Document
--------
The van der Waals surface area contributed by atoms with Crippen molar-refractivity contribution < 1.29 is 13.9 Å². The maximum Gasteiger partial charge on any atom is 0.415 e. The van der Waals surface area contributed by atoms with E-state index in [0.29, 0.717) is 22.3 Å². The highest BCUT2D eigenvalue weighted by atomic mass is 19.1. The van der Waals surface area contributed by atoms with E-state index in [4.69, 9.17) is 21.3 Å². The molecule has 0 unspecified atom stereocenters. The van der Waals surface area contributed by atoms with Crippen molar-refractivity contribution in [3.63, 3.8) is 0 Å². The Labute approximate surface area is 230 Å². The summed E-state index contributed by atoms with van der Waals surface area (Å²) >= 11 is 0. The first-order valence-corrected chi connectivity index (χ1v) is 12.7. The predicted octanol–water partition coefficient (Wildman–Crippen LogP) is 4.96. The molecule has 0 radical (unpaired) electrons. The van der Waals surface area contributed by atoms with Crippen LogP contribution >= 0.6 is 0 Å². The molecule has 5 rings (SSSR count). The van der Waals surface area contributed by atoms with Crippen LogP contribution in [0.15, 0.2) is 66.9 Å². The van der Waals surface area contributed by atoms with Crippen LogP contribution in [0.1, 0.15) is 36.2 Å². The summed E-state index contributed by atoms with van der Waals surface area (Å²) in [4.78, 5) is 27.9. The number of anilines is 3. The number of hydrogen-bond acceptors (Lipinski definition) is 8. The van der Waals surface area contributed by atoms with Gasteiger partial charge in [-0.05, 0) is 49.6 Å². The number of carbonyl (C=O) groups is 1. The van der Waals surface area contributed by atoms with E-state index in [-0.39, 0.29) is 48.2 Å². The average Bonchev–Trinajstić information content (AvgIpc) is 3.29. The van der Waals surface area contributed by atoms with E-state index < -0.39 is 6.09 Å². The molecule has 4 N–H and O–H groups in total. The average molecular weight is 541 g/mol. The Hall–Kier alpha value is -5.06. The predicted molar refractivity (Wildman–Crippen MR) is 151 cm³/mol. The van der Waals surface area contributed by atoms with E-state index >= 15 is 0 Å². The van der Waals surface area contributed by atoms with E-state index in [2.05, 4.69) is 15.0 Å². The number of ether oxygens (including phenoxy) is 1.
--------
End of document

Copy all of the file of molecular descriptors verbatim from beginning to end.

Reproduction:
The van der Waals surface area contributed by atoms with Crippen molar-refractivity contribution < 1.29 is 13.9 Å². The maximum Gasteiger partial charge on any atom is 0.415 e. The van der Waals surface area contributed by atoms with E-state index in [0.29, 0.717) is 22.3 Å². The highest BCUT2D eigenvalue weighted by atomic mass is 19.1. The van der Waals surface area contributed by atoms with E-state index in [4.69, 9.17) is 21.3 Å². The molecule has 0 unspecified atom stereocenters. The van der Waals surface area contributed by atoms with Crippen molar-refractivity contribution in [3.63, 3.8) is 0 Å². The Labute approximate surface area is 230 Å². The summed E-state index contributed by atoms with van der Waals surface area (Å²) >= 11 is 0. The first-order valence-corrected chi connectivity index (χ1v) is 12.7. The predicted octanol–water partition coefficient (Wildman–Crippen LogP) is 4.96. The molecule has 0 radical (unpaired) electrons. The van der Waals surface area contributed by atoms with Crippen LogP contribution >= 0.6 is 0 Å². The molecule has 5 rings (SSSR count). The van der Waals surface area contributed by atoms with Crippen LogP contribution in [0.15, 0.2) is 66.9 Å². The van der Waals surface area contributed by atoms with Crippen LogP contribution in [0.1, 0.15) is 36.2 Å². The summed E-state index contributed by atoms with van der Waals surface area (Å²) in [4.78, 5) is 27.9. The number of anilines is 3. The number of hydrogen-bond acceptors (Lipinski definition) is 8. The van der Waals surface area contributed by atoms with Gasteiger partial charge in [-0.05, 0) is 49.6 Å². The number of carbonyl (C=O) groups is 1. The van der Waals surface area contributed by atoms with E-state index in [-0.39, 0.29) is 48.2 Å². The average Bonchev–Trinajstić information content (AvgIpc) is 3.29. The van der Waals surface area contributed by atoms with E-state index < -0.39 is 6.09 Å². The molecule has 4 N–H and O–H groups in total. The average molecular weight is 541 g/mol. The Hall–Kier alpha value is -5.06. The predicted molar refractivity (Wildman–Crippen MR) is 151 cm³/mol. The van der Waals surface area contributed by atoms with E-state index >= 15 is 0 Å². The van der Waals surface area contributed by atoms with E-state index in [2.05, 4.69) is 15.0 Å². The number of ether oxygens (including phenoxy) is 1.